Whey Protein Powder

If you’re using whey protein powder to make gains in the gym, you may also be bulking up your chances of a blemish. Like milk, whey protein contains amino acids that boost your body’s insulin production, which can lead to acne.

Now That Sugar’s Out, Eat These Foods for Better Skin

If cutting out sugar, refined carbs and other acne-starters leaves a void in your diet, here’s what you should fill it with for healthier skin.


If you’re like most people, you’re not ambivalent about oysters: Either they’re extremely delicious or they’re slimy and disgusting. If you fall into the latter camp, here are two reasons to break out the champagne vinaigrette and reconsider your stance: The zinc in oysters not only zaps the bacteria that causes zits, but oysters also prevent the production of chemicals that increase inflammation.


Like oysters, salmon takes a two-pronged approach to fighting acne. Remember that blemish-boosting protein IGF-1 we mentioned earlier? Salmon lowers it. It also reduces inflammation thanks to its abundance of omega-3 fatty acids.

Foods That Are High in Fiber

Hate fish? Control your acne by opting for fiber-rich foods such as the following:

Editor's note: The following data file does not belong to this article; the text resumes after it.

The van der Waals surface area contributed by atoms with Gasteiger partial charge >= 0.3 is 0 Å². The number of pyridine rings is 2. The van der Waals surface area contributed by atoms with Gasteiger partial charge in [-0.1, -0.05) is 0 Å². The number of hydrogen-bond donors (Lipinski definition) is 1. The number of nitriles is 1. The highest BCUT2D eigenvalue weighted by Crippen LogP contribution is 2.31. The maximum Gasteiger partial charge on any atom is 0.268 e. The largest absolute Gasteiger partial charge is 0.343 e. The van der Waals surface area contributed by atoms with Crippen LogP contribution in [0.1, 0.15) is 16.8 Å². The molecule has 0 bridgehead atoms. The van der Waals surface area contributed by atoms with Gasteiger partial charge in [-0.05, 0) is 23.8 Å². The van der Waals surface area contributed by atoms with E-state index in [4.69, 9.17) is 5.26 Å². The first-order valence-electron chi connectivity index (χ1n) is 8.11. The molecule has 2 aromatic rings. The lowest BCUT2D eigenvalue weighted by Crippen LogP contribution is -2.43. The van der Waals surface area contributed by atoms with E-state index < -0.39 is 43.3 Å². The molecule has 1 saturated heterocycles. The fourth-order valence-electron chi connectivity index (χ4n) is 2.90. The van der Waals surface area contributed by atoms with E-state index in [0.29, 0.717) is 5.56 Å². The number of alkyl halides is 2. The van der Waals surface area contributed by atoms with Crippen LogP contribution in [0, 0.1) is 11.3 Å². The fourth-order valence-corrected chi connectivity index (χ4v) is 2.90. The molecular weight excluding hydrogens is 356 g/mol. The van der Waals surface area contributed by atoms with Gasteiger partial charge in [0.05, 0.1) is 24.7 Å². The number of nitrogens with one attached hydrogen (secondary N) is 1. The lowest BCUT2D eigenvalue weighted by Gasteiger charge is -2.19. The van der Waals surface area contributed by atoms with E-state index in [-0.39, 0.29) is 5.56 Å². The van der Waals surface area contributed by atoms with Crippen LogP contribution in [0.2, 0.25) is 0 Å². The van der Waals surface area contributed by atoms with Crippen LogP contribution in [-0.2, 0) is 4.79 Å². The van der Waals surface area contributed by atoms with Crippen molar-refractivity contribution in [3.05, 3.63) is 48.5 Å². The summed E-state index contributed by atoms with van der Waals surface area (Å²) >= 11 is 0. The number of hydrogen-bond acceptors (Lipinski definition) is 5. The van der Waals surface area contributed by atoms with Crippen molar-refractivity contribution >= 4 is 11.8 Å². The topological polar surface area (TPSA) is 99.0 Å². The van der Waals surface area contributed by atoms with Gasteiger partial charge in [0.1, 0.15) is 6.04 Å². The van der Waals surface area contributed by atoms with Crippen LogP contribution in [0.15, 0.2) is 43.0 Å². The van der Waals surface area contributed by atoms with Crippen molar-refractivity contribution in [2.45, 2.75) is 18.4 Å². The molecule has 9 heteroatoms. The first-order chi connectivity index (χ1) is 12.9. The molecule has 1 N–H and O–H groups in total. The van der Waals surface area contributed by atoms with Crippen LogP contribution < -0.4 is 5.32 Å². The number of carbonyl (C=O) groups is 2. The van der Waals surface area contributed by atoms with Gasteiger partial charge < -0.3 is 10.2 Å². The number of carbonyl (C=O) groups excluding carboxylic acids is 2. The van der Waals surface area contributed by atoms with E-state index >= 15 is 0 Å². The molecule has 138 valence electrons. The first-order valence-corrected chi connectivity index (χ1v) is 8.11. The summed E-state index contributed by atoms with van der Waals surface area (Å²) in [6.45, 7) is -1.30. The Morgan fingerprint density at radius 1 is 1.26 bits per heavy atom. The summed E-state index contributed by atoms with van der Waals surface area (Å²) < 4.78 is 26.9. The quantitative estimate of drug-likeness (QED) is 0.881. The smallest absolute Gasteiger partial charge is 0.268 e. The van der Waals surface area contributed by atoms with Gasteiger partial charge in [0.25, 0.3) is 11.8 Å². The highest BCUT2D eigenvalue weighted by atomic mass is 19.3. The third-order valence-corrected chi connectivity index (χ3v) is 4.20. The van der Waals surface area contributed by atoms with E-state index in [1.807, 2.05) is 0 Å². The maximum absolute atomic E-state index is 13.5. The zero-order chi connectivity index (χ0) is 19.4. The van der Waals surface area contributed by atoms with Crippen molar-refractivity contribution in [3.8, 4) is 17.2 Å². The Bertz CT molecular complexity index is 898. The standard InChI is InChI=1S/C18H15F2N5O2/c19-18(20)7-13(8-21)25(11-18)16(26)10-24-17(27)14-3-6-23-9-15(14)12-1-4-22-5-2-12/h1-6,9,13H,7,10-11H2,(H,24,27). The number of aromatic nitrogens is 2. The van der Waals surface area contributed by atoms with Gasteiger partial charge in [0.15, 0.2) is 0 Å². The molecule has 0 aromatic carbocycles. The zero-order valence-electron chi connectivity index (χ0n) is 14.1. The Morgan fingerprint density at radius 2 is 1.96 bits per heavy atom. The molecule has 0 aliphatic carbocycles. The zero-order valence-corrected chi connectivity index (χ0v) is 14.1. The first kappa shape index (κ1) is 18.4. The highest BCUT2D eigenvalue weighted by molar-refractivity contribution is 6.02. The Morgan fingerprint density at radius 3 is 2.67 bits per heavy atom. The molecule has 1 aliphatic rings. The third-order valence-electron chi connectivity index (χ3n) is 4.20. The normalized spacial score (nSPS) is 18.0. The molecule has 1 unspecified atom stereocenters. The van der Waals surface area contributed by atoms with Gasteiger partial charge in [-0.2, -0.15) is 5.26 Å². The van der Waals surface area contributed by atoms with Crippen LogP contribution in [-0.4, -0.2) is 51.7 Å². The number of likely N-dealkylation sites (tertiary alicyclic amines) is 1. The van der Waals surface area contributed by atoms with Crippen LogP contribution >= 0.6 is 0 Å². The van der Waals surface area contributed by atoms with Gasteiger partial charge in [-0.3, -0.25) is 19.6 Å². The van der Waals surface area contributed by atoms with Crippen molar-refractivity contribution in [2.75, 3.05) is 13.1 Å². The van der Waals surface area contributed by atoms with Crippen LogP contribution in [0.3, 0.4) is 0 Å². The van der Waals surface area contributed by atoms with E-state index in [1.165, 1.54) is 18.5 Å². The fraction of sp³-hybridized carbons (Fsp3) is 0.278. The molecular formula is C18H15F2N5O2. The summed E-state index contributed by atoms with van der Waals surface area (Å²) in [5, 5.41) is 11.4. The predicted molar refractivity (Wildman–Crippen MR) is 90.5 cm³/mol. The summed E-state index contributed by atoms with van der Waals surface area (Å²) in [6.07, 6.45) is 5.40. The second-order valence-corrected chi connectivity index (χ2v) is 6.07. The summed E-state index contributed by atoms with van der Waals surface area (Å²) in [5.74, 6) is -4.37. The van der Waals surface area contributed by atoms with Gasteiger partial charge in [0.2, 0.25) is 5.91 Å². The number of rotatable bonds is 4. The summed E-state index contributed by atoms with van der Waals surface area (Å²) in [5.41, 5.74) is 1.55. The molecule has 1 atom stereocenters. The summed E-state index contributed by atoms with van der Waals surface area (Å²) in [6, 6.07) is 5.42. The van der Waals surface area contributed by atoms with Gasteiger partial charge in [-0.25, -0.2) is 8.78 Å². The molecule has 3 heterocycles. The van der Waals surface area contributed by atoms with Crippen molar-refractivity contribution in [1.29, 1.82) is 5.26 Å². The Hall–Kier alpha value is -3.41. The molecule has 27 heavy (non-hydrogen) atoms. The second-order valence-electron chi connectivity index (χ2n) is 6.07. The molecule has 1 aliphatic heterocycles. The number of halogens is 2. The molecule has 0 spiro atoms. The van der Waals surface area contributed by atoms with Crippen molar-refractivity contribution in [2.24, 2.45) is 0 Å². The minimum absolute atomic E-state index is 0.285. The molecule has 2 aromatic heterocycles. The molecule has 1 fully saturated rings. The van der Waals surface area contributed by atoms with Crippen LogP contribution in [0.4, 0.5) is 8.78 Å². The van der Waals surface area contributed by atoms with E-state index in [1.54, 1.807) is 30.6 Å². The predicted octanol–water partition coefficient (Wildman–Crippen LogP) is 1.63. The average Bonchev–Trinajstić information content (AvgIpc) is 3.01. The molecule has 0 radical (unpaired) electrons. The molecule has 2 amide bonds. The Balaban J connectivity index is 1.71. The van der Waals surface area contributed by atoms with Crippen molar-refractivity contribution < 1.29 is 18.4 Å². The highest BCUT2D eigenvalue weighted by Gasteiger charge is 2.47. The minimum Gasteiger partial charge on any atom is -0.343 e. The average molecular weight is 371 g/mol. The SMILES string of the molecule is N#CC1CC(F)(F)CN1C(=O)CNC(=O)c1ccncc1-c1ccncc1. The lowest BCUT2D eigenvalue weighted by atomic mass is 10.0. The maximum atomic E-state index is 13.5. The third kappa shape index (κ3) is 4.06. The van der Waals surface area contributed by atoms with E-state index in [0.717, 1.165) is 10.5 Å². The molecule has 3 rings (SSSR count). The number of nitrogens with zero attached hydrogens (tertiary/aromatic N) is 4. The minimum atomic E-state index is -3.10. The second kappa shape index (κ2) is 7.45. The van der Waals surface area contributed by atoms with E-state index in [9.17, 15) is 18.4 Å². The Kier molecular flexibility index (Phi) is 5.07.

• Oatmeal
  • Spinach
  • Carrots
  • Lentils
  • Apples
  • Oranges
  • Walnuts
  • Popcorn

Scientists have yet to pinpoint exactly why a diet full of fiber lowers the risk of breakouts, but the fact that it keeps your blood sugar levels in check is great for your complexion.

When you eliminate sugar and processed carbs from your diet, the benefits are written all over your face — almost literally. 

Get started with a Nava MD clinician today to learn how personalized acne care – and a smart diet – can work in tandem to give you the healthy complexion you’ve always wanted. Your online consultation is simple, and the right prescription skincare solutions are delivered to your door, if approved.

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Disclaimer : This article is not intended as medical advice. It is intended for general informational purposes and is not a substitute for professional medical advice, diagnosis, or treatment. Always seek the advice of a qualified healthcare provider with any questions. Dial 911 in case of a medical emergency.